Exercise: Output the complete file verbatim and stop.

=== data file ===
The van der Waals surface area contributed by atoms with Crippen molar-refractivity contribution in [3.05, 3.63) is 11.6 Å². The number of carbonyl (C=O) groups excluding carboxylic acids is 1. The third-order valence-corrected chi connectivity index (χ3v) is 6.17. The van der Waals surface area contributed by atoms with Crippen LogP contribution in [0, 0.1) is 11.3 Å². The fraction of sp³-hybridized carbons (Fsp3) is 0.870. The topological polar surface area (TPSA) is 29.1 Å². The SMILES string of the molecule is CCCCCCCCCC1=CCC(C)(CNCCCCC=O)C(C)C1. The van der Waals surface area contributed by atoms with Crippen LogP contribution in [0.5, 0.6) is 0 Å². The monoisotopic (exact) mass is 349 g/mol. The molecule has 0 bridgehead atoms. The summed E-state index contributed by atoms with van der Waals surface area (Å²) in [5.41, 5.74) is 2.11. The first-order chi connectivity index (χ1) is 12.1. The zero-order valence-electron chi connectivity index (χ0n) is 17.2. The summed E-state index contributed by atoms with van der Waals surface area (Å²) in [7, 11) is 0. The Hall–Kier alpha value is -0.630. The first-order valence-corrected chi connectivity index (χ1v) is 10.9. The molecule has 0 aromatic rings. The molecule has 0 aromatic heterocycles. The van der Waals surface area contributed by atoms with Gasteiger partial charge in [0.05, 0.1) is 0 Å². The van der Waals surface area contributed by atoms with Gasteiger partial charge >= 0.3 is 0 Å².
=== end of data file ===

The van der Waals surface area contributed by atoms with Crippen molar-refractivity contribution in [3.05, 3.63) is 11.6 Å². The number of carbonyl (C=O) groups excluding carboxylic acids is 1. The third-order valence-corrected chi connectivity index (χ3v) is 6.17. The van der Waals surface area contributed by atoms with Crippen LogP contribution in [0, 0.1) is 11.3 Å². The fraction of sp³-hybridized carbons (Fsp3) is 0.870. The topological polar surface area (TPSA) is 29.1 Å². The SMILES string of the molecule is CCCCCCCCCC1=CCC(C)(CNCCCCC=O)C(C)C1. The van der Waals surface area contributed by atoms with Crippen LogP contribution in [0.5, 0.6) is 0 Å². The monoisotopic (exact) mass is 349 g/mol. The molecule has 0 bridgehead atoms. The summed E-state index contributed by atoms with van der Waals surface area (Å²) in [5.41, 5.74) is 2.11. The first-order chi connectivity index (χ1) is 12.1. The zero-order valence-electron chi connectivity index (χ0n) is 17.2. The summed E-state index contributed by atoms with van der Waals surface area (Å²) in [7, 11) is 0. The Hall–Kier alpha value is -0.630. The first-order valence-corrected chi connectivity index (χ1v) is 10.9. The molecule has 0 aromatic rings. The molecule has 0 aromatic heterocycles. The van der Waals surface area contributed by atoms with Gasteiger partial charge in [0.05, 0.1) is 0 Å². The van der Waals surface area contributed by atoms with Gasteiger partial charge >= 0.3 is 0 Å².